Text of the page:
GRIFFIN, CYRUS. (1748–1810). President of the Continental Congress. Virginia. Born in Farnham Parish, Virginia, on 16 July 1748, Cyrus Griffin studied law in England and Scotland, and in 1770 eloped with the eldest daughter of John Stuart, the sixth Earl of Traquair. After studying in the Middle Temple for three years, Griffin returned to Virginia in 1774, where he practiced law. He was not an advocate of rebellion, believing in the peaceful settlement of the differences between the Crown and the colonies. While in London on business, he sent a "Plan of reconciliation between Great Britain and her Colonies" to the William Legge, the second Earl of Dartmouth and secretary of state to the colonies on 30 December 1775.
Griffin was a member of the Virginia legislature from 1777 to 1778 and was sent to the Continental Congress from 1778 to 1780, where he served on several financial committees. However, the factions in Congress that led to delay and procrastination were distasteful to him, and he welcomed his appointment, on 28 April 1780, as Judge of the court of appeals that heard "cases of capture." He sat on this court until it was abolished in 1787, at which time he was its presiding judge. In 1782 Griffin was one of the commissioners who settled the contest between Connecticut and Pennsylvania over the Wyoming Valley, deciding for Pennsylvania. He returned to the Virginia legislature from 1786 to 1787), and to the Continental Congress from 1787 to 1788. He was the last to be elected president of the Congress, on 22 January 1788, and he served in that capacity until the Congress permanently adjourned in November 1788. After serving as commissioner to the Creek Nation in 1789, Griffin returned to the bench and served as judge of the U.S. District Court of Virginia from December 1789 until his death in Yorktown, Pennsylvania, on 14 December 1810.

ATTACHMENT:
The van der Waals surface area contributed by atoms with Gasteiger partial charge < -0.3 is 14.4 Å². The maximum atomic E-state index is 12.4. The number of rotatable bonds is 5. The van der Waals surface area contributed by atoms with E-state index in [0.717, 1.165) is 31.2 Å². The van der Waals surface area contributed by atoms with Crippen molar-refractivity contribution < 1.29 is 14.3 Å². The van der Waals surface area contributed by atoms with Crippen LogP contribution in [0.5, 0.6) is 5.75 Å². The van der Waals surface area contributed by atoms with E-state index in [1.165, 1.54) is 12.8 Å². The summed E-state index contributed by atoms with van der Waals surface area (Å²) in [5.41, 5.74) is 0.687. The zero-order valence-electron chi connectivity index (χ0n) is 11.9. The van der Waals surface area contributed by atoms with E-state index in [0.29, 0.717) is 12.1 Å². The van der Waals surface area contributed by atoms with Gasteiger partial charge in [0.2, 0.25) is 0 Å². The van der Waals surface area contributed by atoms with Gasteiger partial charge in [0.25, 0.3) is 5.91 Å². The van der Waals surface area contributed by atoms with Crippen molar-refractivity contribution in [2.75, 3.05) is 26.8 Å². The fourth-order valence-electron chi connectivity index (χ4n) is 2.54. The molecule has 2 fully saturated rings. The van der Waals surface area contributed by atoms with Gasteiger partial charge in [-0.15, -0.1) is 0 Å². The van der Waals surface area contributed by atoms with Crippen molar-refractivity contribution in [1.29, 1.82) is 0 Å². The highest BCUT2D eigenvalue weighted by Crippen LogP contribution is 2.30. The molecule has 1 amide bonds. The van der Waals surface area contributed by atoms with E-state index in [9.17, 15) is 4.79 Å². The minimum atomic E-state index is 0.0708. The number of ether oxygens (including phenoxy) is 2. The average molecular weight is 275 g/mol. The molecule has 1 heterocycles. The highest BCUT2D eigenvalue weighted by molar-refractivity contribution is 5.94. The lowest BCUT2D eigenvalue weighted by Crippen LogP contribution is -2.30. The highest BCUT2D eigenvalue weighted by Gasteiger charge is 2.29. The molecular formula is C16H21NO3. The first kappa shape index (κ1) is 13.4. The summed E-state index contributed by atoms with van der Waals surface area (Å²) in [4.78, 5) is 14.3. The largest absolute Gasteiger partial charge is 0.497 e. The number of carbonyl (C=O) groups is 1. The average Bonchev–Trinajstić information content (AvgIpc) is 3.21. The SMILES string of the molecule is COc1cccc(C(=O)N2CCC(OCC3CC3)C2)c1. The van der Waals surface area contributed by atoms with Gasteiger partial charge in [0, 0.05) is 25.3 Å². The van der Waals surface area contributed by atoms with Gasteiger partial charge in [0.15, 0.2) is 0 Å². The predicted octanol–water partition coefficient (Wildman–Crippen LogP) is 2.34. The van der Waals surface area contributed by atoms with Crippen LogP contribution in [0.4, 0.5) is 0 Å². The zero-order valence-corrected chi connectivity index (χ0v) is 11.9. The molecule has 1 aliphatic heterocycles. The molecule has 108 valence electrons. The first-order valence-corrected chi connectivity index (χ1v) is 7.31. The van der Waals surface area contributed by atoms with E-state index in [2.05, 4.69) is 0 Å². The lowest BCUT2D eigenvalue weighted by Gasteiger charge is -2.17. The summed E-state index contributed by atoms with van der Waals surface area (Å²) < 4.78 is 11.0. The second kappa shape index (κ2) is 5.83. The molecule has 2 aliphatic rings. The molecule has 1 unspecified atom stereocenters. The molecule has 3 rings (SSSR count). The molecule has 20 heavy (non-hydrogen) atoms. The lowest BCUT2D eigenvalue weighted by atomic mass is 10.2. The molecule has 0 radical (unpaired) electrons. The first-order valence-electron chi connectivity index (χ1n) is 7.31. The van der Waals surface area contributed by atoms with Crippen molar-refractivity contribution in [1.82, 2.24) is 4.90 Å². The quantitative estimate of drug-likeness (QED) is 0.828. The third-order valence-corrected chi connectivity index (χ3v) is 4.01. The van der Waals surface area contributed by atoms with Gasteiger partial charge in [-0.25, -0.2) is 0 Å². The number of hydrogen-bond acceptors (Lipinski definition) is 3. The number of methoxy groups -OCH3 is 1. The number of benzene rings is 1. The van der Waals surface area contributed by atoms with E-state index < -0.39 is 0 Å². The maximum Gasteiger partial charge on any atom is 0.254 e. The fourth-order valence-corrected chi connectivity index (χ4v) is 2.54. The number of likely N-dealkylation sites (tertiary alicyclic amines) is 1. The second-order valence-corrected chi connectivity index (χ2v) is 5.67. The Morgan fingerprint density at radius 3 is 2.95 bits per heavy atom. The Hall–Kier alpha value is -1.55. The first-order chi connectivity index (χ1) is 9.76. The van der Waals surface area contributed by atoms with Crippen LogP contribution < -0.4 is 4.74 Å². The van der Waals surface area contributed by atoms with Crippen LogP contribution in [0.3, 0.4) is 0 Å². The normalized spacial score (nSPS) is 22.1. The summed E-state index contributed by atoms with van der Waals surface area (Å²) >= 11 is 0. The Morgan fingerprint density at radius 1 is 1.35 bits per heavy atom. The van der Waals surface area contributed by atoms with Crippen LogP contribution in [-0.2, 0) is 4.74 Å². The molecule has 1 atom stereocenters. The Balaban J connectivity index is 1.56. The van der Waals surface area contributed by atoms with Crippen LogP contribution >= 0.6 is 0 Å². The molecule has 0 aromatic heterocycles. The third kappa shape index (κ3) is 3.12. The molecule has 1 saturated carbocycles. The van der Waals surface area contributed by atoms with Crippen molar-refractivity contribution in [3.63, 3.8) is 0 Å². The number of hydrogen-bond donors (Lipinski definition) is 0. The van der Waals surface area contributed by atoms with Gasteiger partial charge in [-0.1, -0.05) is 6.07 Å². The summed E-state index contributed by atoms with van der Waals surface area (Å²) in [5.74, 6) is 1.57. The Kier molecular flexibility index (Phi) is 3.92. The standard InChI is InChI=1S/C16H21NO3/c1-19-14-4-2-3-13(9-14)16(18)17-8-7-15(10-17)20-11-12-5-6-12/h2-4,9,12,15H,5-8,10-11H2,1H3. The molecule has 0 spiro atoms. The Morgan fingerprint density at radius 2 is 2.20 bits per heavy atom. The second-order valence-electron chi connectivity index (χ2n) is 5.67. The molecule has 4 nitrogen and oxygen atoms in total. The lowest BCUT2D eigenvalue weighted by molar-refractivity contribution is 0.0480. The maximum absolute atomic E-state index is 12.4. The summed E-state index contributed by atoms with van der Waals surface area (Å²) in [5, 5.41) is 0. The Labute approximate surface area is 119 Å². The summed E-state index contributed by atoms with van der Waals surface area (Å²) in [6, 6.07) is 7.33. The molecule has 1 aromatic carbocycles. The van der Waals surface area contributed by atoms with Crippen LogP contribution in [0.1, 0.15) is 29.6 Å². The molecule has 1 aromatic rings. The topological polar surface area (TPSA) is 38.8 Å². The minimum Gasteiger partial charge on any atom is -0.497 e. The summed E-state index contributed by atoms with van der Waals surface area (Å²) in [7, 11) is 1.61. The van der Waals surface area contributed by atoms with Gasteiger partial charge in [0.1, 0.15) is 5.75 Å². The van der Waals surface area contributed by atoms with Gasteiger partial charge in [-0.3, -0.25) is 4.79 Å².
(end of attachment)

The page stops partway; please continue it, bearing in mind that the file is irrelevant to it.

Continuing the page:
SEE ALSO Continental Congress.
revised by Michael Bellesiles